Sunday, February 24, 2008

Ruby: Inline Rescue

On my current project we use action specific Presenters 20% of the time. We opened ActionController and ActionView and redefined the render methods to automatically create presenters based on convention. For example the CommentsController has a show action, so render will try to create Comments::ShowPresenter when the show action is rendered. This works well for us, but like I said we only need a specific presenter 20% of the time. The other 80% of the time we still want a presenter that contains basic methods necessary on each page, but it is not specific to an action.

We solved this issue by attempting to create the specific presenter and rescuing with the base presenter.

klass = "#{action}_presenter".camelize.constantize rescue Presenter
@presenter =

Inline rescues promote concise code, but they shouldn't be overused to create overly complex lines of code. For example, I probably could have combined the two lines above into one line, but that would be a bit much to digest in my opinion.

In the example we attempt to create the class using constantize, but if an error (like uninitialized constant) occurs we rescue with the base Presenter class. Either way, the result is assigned to the klass local variable.


  1. I'm a fan of inline rescue's as well, but I think its important to use them judiciously. In your example you're executing a very specific set of methods and there's not many types of errors that could be thrown...which creates a great place to use an inline rescue. The flip side that I've seen is that people will do things like:

    obj = some.complex.calls.and.logic rescue nil

    where the chain of events could do anything from throw an ActiveRecord error to a LoadError, or more. The more responsible thing IMHO in places like that is to be specific about what error you're catching, which will force you to split things out over multiple lines in a block format.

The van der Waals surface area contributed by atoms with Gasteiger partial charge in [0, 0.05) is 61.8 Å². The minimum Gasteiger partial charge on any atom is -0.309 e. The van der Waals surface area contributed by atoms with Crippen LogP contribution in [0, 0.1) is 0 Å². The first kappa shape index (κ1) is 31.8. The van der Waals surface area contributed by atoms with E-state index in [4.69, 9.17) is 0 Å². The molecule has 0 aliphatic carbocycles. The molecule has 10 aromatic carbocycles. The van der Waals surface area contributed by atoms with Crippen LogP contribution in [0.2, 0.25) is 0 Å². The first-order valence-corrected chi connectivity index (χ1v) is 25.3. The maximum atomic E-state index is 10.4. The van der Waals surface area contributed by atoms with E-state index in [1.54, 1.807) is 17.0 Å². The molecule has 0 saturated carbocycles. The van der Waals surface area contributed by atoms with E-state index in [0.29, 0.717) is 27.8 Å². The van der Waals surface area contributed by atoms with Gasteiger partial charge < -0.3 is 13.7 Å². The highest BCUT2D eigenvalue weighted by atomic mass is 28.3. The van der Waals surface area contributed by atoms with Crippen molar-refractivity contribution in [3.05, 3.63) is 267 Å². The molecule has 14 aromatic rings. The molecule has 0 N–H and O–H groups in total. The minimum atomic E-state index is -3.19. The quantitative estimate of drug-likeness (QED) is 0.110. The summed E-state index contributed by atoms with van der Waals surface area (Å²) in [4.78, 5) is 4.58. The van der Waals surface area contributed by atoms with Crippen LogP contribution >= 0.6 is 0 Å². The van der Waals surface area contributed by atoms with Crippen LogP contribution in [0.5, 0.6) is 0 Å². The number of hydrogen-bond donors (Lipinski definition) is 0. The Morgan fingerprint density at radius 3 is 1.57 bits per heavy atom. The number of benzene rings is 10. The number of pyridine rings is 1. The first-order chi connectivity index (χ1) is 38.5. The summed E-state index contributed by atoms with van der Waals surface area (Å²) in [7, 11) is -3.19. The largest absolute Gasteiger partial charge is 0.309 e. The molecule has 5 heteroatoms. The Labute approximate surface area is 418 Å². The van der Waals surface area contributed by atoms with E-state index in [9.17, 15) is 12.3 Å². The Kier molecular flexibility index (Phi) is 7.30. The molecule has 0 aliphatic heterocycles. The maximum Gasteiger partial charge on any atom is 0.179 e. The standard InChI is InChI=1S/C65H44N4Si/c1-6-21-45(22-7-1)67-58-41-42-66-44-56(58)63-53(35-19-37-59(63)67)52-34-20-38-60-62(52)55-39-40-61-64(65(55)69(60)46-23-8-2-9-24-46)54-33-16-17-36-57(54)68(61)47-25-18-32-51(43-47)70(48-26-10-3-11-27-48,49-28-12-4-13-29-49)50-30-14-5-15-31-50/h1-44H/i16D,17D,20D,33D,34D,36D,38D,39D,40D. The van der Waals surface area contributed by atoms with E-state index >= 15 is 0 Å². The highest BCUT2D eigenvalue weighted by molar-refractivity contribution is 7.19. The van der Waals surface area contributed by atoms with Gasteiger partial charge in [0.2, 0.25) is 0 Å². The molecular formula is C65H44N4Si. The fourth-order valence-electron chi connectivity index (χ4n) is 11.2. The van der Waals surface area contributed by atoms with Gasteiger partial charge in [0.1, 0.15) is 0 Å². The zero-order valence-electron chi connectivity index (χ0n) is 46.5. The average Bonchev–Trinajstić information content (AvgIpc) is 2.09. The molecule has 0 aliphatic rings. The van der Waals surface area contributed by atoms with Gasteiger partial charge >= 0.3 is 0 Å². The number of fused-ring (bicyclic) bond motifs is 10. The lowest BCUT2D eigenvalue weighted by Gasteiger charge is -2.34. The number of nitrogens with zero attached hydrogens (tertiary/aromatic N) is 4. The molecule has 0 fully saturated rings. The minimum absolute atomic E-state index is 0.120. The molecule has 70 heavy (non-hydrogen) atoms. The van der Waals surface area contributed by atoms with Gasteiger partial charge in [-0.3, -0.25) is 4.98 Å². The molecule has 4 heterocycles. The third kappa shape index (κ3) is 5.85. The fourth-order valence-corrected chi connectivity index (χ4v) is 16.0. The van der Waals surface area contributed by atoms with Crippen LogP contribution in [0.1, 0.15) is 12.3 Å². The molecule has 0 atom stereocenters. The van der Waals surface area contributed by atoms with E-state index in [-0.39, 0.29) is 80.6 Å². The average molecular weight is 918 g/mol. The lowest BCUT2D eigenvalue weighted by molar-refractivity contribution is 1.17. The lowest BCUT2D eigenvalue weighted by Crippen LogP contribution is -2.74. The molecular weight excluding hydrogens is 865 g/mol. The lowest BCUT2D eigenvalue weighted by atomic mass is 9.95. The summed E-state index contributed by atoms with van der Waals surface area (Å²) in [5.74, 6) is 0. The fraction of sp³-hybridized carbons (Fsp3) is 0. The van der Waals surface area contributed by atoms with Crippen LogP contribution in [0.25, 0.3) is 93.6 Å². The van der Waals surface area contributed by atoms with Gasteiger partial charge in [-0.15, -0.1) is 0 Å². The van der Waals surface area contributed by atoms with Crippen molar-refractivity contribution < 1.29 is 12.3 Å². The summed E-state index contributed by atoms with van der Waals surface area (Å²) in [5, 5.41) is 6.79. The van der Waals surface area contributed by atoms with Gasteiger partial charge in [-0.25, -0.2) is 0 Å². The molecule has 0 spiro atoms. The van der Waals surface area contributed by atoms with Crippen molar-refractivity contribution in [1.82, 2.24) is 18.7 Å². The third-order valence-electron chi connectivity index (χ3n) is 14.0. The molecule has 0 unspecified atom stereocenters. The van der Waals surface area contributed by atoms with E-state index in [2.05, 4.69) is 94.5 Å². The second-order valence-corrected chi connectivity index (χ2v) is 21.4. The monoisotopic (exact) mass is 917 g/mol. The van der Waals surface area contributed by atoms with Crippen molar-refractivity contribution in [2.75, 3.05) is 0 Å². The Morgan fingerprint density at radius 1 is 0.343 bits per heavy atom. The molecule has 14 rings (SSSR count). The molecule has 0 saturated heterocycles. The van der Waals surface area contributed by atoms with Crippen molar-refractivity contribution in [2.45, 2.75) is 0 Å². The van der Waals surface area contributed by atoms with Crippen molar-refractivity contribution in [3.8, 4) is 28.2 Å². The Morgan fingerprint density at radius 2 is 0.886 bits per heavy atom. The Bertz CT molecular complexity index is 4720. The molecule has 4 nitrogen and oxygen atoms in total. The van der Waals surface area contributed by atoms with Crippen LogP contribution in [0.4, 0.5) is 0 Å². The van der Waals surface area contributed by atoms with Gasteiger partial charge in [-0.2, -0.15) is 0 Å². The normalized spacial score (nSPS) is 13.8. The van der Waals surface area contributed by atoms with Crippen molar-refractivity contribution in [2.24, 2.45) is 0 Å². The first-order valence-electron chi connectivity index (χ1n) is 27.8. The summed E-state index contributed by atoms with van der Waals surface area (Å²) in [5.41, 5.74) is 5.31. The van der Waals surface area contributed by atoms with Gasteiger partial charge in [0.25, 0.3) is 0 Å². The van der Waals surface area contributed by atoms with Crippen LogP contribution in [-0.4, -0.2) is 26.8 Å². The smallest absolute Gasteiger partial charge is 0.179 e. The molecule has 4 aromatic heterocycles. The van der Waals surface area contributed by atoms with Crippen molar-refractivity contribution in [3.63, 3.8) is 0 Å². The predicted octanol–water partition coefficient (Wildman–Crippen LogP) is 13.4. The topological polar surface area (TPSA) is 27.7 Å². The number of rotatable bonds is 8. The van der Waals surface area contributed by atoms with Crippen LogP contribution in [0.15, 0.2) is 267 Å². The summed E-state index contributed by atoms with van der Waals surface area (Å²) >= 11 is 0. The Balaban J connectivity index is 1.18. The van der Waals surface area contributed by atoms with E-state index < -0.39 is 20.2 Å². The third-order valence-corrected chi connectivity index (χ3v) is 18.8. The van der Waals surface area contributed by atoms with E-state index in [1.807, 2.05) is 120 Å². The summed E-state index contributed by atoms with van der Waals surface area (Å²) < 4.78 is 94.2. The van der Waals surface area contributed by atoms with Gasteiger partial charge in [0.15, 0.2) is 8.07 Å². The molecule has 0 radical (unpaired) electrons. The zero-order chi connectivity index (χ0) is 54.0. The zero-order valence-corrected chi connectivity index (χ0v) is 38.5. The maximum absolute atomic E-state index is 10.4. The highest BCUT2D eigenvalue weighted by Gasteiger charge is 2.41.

2. Here's a line that I include in every project..

    xml.append! begin render( :partial => "layouts/#{controller.controller_name}" ) rescue yield end

    I use builder for templates and append! is a method I added that works just like << except adds indentation. So render the controller template, or just show the action if there isn't one.

    I don't use inline rescue much, but it's nice to have sometimes. :)

  3. Anonymous4:38 PM

    Hi Jay,

    Did you consider using const_defined? instead of rescue? "Exceptions are for Exceptional circumstances" and all that.

  4. Anonymous6:28 PM

    his reminds me of on error resume next in vb :D

  5. Anonymous11:35 PM

    Hey Toby,
    Yeah, that's probably a better solution. Rescuing was the first thing that came to mind and it just worked so I never gave it another thought.

    Cheers, Jay

  6. you wanted to express it as a single line - Easy and great. Anyway, I always have a twitch on my left eye when I see this "klass" idiom. Here:

    @presenter = ("#{action}_presenter".camelize.constantize rescue Presenter).new

    Parenthesis are a great tool, and often underused in Ruby :)

  7. Anonymous1:10 AM

    Wow I like the parentheses mentioned in the comments. Suppose I should use more of those.
    I'm a fan of inline rescue, too, though...they're a little scary. andand might help out in the case of it returning nil.
    Take care.


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